This cluster of symptoms described by the hospital matches an extremely rare incurable prion disease, one so infectious that hazmat suits are required just to enter the patient’s room. Perhaps with the help of the right translator they can get some information from the young man to track down the disease’s origin...before he dies of acute insomnia and panic. 

So Chel is asked to translate, pulled away from her volunteer time with Guatemalan refugees, away from her research on ancient Mayan writings, away from the black market antiquities dealer who brought her a never-seen codex from a forgotten city, away from those who think that the 12.21.12 end of the Mayan ‘Long Calendar’ marks the end of the world. 

With few clues and the disease spreading rapidly, Stanton tries to pinpoint how the infection is spread, as Chel surreptitiously translates the new-found codex. Both sets of information point back to a hidden ancient city in the homeland of Chel’s mother, thousands of miles away.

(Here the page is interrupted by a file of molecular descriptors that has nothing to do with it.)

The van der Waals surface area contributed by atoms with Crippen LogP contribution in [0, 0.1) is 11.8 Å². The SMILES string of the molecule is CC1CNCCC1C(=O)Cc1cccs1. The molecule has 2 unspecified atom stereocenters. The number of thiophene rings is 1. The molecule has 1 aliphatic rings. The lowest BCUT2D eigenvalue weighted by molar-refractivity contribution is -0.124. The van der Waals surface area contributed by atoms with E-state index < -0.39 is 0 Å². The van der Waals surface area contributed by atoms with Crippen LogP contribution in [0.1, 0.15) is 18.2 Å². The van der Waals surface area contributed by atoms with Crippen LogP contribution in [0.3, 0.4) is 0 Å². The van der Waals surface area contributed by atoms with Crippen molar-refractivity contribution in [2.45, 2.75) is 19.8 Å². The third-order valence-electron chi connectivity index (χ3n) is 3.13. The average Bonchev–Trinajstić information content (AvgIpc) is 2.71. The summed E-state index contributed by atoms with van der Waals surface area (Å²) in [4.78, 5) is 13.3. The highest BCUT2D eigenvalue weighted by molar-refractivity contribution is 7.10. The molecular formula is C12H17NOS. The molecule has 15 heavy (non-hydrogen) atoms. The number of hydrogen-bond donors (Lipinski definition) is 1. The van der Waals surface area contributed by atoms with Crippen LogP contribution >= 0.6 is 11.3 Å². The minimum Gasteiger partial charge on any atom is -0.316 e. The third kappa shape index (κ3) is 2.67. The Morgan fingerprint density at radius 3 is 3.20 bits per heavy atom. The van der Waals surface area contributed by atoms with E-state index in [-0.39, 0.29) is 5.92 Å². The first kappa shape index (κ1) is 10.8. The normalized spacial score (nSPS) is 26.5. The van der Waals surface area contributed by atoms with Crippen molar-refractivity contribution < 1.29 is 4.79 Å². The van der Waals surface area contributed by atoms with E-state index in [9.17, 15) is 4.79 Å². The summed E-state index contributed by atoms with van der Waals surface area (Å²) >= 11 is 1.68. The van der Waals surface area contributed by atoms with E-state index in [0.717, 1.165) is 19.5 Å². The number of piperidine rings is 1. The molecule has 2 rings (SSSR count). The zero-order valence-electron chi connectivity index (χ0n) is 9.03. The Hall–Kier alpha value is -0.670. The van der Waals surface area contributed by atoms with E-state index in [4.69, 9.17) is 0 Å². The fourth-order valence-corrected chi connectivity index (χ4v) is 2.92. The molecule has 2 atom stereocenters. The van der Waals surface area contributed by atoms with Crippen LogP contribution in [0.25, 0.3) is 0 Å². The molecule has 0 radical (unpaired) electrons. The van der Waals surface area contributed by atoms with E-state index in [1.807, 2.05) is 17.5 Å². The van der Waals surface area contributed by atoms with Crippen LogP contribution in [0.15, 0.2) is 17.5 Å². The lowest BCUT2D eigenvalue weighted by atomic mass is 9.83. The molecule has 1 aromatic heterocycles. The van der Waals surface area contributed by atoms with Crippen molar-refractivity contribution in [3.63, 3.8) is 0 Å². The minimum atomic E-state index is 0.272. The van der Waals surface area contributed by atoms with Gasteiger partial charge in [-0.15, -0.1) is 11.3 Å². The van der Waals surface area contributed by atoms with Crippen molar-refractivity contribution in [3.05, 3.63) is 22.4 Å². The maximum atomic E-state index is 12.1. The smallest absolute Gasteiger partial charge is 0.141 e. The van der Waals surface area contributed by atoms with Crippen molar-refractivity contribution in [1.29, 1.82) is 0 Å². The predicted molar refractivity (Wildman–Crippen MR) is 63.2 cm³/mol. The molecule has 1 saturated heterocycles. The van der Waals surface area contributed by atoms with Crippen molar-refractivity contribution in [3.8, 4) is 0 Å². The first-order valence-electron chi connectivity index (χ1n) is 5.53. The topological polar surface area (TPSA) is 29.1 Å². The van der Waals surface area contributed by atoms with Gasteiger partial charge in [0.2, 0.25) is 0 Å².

As the government quarantines LA to stop the epidemic, Stanton and Chel must find a way to get to Guatemala before it’s too late. Is there any possible cure for this disease? How much of the codex’s unusual tale is true? Will the countdown to the end of the Long Calendar become the countdown to the end of civilization? (One of 5,000 books recommended on Review copy and cover image courtesy of the publisher.

Monday, October 29, 2012